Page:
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I recently installed Visual Studio 2010 Professional RC to try it out and test the few C++0x features that are implemented in VC++ 2010.

I instantiated a std::vector of std::unique_ptr, without any problems. However, when I try to populate it by passing temporaries to push_back, the compiler complains that the copy constructor of unique_ptr is private. I tried inserting an lvalue by moving it, and it works just fine.

#include <utility>
#include <vector>

int main()
{
    typedef std::unique_ptr<int> int_ptr;

    int_ptr pi(new int(1));

    std::vector<int_ptr> vec;

    vec.push_back(std::move(pi));      // OK
    vec.push_back(int_ptr(new int(2))); // compiler error
}

As it turns out, the problem is neither unique_ptr nor vector::push_back but the way VC++ resolves overloads when dealing with rvalues, as demonstrated by the following code:

struct MoveOnly
{
    MoveOnly() {}
    MoveOnly(MoveOnly && other) {}

private:

    MoveOnly(const MoveOnly & other);
};

void acceptRValue(MoveOnly && mo) {}

int main()
{
    acceptRValue(MoveOnly()); // Compiler error
}

The compiler complains that the copy constructor is not accessible. If I make it public, the program compiles (even though the copy constructor is not defined).

Did I misunderstand something about rvalue references, or is it a (possibly known) bug in VC++ 2010 implementation of this feature?

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3 Answers 3

up vote 12 down vote accepted

Unfortunately, /Za is buggy. It performs an elided-copy-constructor-accessibility check when it shouldn't (binding rvalue references doesn't invoke copy constructors, even theoretically). As a result, /Za should not be used.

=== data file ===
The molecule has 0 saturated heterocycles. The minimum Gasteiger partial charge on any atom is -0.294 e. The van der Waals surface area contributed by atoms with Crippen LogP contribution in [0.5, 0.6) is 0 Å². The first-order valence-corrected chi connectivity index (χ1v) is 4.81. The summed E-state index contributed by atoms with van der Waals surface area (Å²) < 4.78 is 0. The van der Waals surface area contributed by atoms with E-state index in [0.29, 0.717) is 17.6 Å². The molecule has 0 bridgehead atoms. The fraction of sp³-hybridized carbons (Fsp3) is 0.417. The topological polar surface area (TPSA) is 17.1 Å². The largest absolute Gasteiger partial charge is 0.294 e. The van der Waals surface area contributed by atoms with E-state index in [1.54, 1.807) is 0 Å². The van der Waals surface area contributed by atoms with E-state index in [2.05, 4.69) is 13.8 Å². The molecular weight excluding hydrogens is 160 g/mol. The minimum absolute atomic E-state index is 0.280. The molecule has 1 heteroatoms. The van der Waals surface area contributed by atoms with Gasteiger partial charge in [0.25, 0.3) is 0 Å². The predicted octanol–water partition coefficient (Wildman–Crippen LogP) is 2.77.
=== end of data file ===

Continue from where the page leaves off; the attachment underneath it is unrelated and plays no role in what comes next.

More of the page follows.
Stephan T. Lavavej, Visual C++ Libraries Developer (stl@microsoft.com)

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Thanks for the confirmation! –  Luc Touraille Apr 26 '10 at 22:22

First of all, you need a close ):

vec.push_back(int_ptr(new int(2))); // compiler error

Now I have no compiler error neither the first nor the second case.

I use Visual Studio 2010 Beta.

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Sorry, I must have accidentally erased the parenthesis when writing my question. Thanks for testing this in the Beta, it strengthens my feeling that this is a bug in the RC... –  Luc Touraille Apr 21 '10 at 12:37
    
Works fine for me on VS2010 RC. –  Sumant Apr 21 '10 at 13:44
    
Hum, this is getting weirder and weirder. Could you provide the exact version of Visual C++ 2010 you have installed? –  Luc Touraille Apr 21 '10 at 13:55
    
Microsoft Visual Studio 2010 10.0.30128.1 RC1Rel –  Sumant Apr 21 '10 at 14:14
    
I have the same version, it turns out the problem was that I had disabled language extensions. –  Luc Touraille Apr 21 '10 at 14:58

I noticed that I had disabled language extensions (\Za). With the extensions enabled, the code gets correctly compiled. I still think this is a bug since the code presented here is perfectly standard (as far as I know) and does not rely on any Microsoft extensions.

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